I’m mostly disappointed that I’ve been so grossly underestimated. As a reader of The Herald, clearly I have a brain, I’m educated, I work for a living, in an office, I’m in my mid 20s, I earn a decent wage… etc. Like, I would imagine, a large portion of the readership. And you think you can slip this by me? You think I won’t NOTICE or, worse, CARE? If I want to dress my age and show my curves and feel empowered and look good and present my best self at work, you, The Herald, are telling me I shouldn’t? I have no problem with anyone, men or women, dressing their best for work. Dressing stylishly, dressing fashionably - appropriately, obviously - and dressing attractively. It tells me they take care of themselves, have pride in their appearance and exude confidence. This article implicitly assumes I don't know the difference between THIS and dressing downright ridiculously. A policewoman in a mini dress and heels - I MEAN, PLEASE!

It’s hard enough, hard A-BLOODY-NOUGH being a woman in the workplace. That’s right, we still earn (on average) 16% less for doing the same job as a man. And more than that, it’s hard enough being a woman today PERIOD, trying to get on, do what you love, earn money, be successful, be respected... Ladies, I KNOW you hear me. I don’t need disappointing articles like this to remind me that it’s not just the men I’ve to watch out for judging me negatively if I wear a kitten heel and bum-hugging pencil skirt to work (but like, why would I ever wear a kitten heel you guys?) it’s my own kind now too. Brilliant.

Yeah, so, sorry for this mental rant. I just was honestly REALLY disappointed by the tone and discussion in this article. The exaggeration of something that's a genuine issue into a farcical excuse to laugh at women who are fighting their hardest in the workplace just to keep up with men ISN'T REALLY MY DEAL, yi know?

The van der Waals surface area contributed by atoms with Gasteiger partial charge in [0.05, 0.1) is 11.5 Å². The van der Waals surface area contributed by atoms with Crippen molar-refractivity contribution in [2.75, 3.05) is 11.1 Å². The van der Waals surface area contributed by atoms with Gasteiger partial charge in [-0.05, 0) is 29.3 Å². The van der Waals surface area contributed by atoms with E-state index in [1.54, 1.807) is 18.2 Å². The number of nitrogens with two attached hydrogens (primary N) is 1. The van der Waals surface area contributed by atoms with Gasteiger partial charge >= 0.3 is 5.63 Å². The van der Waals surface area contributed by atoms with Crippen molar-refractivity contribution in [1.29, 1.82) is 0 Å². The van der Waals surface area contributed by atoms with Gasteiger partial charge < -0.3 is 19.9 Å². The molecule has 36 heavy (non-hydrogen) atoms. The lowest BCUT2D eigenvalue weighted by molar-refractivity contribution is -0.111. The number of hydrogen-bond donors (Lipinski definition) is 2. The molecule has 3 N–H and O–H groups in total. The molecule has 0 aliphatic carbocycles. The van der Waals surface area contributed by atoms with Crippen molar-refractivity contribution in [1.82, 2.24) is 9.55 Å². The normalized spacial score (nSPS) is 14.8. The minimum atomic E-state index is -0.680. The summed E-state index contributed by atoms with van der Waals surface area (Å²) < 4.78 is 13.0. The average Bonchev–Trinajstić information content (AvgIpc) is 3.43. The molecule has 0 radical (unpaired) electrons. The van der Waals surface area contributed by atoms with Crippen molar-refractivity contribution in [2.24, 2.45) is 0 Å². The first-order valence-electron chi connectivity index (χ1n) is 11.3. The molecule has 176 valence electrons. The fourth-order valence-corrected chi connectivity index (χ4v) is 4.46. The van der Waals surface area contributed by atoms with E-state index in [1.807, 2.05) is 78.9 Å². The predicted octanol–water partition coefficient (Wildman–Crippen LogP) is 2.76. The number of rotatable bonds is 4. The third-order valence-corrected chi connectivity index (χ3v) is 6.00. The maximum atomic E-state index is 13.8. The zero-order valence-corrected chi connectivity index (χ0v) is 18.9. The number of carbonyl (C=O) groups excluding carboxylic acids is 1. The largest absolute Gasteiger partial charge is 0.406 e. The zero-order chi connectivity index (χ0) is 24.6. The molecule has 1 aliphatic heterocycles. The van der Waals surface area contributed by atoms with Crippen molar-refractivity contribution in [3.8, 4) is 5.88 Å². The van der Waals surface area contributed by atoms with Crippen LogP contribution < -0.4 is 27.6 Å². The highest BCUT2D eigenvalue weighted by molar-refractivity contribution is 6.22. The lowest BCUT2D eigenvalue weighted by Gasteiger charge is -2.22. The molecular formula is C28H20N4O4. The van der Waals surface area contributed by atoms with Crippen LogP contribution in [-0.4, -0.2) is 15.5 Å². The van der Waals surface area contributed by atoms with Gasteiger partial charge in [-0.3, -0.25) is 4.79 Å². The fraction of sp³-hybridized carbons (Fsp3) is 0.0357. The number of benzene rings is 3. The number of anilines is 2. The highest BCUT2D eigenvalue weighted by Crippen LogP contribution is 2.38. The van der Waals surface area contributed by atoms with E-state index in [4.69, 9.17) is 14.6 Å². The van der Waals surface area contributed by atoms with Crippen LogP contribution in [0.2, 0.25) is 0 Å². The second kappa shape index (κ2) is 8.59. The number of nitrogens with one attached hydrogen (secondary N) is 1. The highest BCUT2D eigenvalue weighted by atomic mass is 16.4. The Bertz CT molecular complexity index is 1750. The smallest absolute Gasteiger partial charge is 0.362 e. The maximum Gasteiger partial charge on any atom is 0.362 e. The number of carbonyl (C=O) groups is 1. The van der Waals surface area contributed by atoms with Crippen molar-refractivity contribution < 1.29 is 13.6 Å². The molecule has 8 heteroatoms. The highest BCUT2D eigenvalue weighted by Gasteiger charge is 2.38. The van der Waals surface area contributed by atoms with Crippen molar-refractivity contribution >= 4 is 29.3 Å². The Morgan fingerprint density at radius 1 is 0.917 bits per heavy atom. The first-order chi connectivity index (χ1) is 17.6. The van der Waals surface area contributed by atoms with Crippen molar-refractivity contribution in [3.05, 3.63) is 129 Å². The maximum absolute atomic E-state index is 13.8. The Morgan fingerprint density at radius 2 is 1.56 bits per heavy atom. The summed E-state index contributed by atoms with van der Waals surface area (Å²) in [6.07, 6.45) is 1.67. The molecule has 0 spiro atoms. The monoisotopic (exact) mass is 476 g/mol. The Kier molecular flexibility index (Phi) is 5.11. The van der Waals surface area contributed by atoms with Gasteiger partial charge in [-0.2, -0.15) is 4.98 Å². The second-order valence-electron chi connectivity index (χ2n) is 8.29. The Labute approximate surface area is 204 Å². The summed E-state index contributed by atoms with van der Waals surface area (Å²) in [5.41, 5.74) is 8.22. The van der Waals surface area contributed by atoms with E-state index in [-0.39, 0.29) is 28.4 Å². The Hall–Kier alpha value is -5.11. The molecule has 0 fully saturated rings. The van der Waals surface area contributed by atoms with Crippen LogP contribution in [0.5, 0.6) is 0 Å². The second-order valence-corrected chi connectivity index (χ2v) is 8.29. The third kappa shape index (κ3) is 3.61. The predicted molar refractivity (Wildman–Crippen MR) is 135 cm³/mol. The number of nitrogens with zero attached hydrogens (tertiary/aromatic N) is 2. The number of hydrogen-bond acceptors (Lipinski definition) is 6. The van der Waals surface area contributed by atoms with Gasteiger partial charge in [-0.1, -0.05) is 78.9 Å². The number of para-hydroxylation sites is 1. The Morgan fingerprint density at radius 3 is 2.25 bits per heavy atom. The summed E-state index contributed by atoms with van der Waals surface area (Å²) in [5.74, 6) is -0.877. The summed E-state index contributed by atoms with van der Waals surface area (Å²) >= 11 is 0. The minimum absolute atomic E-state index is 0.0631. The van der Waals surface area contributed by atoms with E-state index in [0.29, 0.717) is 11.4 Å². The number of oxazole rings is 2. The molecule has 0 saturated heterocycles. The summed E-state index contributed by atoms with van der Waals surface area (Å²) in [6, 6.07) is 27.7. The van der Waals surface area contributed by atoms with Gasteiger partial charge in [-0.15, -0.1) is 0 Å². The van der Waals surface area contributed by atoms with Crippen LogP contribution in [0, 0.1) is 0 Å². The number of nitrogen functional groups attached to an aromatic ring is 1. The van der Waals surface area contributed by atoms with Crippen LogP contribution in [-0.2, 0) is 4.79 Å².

6 comments:

Hannah said...

I fully agree with your take on this. I can't believe the stupidity of this article! For one thing, she acts like it's commonplace for women to be incredibly underdressed (cleavage displaying mini dress and teetering heels) - I have NEVER seen an office worker that inappropriately dressed. Like you said, it's grossly exaggerated, and yes, ridiculous. I think being comfortable in your appearance greatly affects your work performance and if a girl doesn't feel as confident dressing like a dowdy old lady then she is perfectly within her rights to wear whatever makes her feel comfortable, yes including leopard print. But being appropriately dressed is also hugely affective of anyone's confidence (ever been that really underdressed person at a formal event, or vice versa?) so if someone does go into the office dressed like they're going to Magaluf (does this happen?!) they're hardly going to do that again in a hurry as they just won't be comfortable. I don't know who these fictional people are that she's talking about in the article but it's a joke, and acts like all female office workers are stupid brainless types who don't know the difference between an office and a nightclub. Wow. Just wow.

http://doodleheartx.blogspot.co.uk

Kirsty said...

@Hannah - RIGHT ON! xx

Anonymous said...

I think you raise a lot of valid and interesting points about the objectification of women and the rules and pressures placed on us, especially in regards to what we wear. It made me think of Erin Brockovich who wore most of the things derided in the article but still refused (at least in the film anyway) to change or tone down her style in any way, no matter what anyone thought. I struggle to see why if you choose to wear a plunging top in the workplace (as EB did) that it automatically means you don't have a brain and can't do your job right. I know that women get judged far more for their appearance than men, but shouldn't we express our disgust that this is still the case, rather than just accepting it?

Kirsty said...

Yes, anonymous, we should. Excellent points! Thanks x

P said...

I've not read the article and don't want to click through to it given that the parts you have highlighted have made me really mad. I agree with YOUR points 100%!

eversojuliet said...

Wonderful wonderful post!